After breaking a century-long tradition with the absence of an entry in this year’s Tournament of Roses parade, the Glendale City Council will consider throwing in for a 2016 float, but a lot weighs on how much fundraising a group of enthusiastic volunteers can pull off.

In February, the council agreed to front $50,000 if a newly formed nonprofit could match the figure in donations.

A change in plans was recently initiated by City Manager Scott Ochoa after he was informed by organizers that Glendale would need to spend at least $200,000 to be eligible to participate.

So he’s asking the council during a special budget meeting on Tuesday to consider footing the entire bill with money allocated from the city’s Economic Development Department.

But the onus will be on the Glendale Rose Float Assn. to raise money from businesses and citizens to not only try to pay back the city, but eventually try to pay for future New Year’s Day floats on its own.

Councilwoman Laura Friedman said she isn’t completely on board yet as there’s a question of how other nonprofits could be in need of some city money.

But she says she understands why she and her colleagues are being asked to pay $200,000.

“People don’t want to give their money if they’re not going to get a float by the end of the day,” she said.

If the council gives the OK on Tuesday, work needs to get underway quickly. Other communities had their plans finalized in February, said Keith Sorem, the association’s president.

“We’re going to start working on the float design immediately,” he said.

The Community Services and Parks Department historically oversees the construction of the city’s Rose Parade floats and will assume that responsibility once again, said Director Jess Duran.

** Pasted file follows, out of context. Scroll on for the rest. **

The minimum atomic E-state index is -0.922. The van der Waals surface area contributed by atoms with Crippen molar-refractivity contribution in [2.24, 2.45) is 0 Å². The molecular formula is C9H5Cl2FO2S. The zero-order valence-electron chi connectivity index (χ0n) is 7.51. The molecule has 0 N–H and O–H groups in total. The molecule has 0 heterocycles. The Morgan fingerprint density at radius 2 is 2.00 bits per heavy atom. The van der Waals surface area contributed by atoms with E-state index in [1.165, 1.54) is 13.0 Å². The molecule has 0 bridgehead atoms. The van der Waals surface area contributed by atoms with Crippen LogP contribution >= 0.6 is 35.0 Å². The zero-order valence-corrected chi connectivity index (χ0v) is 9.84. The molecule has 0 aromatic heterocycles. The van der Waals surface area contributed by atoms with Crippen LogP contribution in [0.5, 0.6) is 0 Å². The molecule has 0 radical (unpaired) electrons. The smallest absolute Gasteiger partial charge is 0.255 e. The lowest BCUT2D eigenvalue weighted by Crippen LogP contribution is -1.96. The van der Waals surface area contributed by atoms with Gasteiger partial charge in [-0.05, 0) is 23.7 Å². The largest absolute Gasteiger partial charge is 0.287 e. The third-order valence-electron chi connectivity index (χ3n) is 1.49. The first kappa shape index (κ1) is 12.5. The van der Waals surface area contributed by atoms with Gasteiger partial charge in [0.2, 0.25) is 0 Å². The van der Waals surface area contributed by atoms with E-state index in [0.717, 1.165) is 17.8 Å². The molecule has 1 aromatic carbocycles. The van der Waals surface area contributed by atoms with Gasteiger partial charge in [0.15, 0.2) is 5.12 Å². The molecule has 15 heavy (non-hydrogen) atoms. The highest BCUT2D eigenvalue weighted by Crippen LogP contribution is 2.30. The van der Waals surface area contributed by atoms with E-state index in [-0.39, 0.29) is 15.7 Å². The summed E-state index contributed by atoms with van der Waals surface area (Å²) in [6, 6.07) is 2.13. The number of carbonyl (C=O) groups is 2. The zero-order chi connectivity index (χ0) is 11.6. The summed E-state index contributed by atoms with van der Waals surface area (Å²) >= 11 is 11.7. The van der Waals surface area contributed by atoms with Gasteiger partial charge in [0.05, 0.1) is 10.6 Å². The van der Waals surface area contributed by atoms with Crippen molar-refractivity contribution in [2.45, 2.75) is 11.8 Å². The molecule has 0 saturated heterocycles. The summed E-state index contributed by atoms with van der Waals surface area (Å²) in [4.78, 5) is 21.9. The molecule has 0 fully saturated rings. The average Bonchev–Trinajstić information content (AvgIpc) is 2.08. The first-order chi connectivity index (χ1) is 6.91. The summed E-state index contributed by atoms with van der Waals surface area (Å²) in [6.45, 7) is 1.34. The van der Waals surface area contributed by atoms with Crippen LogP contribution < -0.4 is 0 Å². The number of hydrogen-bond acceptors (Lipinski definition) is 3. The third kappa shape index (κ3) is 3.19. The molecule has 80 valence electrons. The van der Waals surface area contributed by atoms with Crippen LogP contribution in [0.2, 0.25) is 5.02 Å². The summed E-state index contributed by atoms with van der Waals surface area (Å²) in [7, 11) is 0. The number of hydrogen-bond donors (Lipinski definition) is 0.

He said he’s already spoken with the entry’s usual builder, who’s assured the float would be completed in time if the money is committed.

In recent years, the city has shelled out more than six figures to cover costs and paid $135,000 to build one that featured an animated “Meatball,” the famed Glendale bear that roamed local streets, for the 2014 parade.

There was a previous iteration of the Glendale Rose Float Assn., but it dissolved in 2011.

Glendale went without a float in 2015’s New Year’s Day parade for the first time in 100 years mainly due to economic setbacks.

This time around, the association has a thought-out plan to entice business sponsors with a series of perks in exchange for contributions in the tens of thousands.

Ochoa said he’s impressed with what he’s seen from the association.

“These are very motivated folks … you have to give them a lot of credit for really stepping into the fray and taking some responsibility for the fundraising effort,” he said.

Sorem said private citizens aren’t being asked for donations yet until city funding is awarded.

Part of the plan would be take some of the fundraising money and pay however much as possible back to the city, but more importantly, garner enough to rely on small contributions from City Hall in future years, Sorem said.

Duran said he doesn’t expect the full $200,000 paid back this year, but that the association does seem to have the intention of making Glendale’s Rose Parade float an institution again.

“I think it’s what we can all hope for,” said Duran. “It’ll be a test for the association.”

Source: Glendale News-Press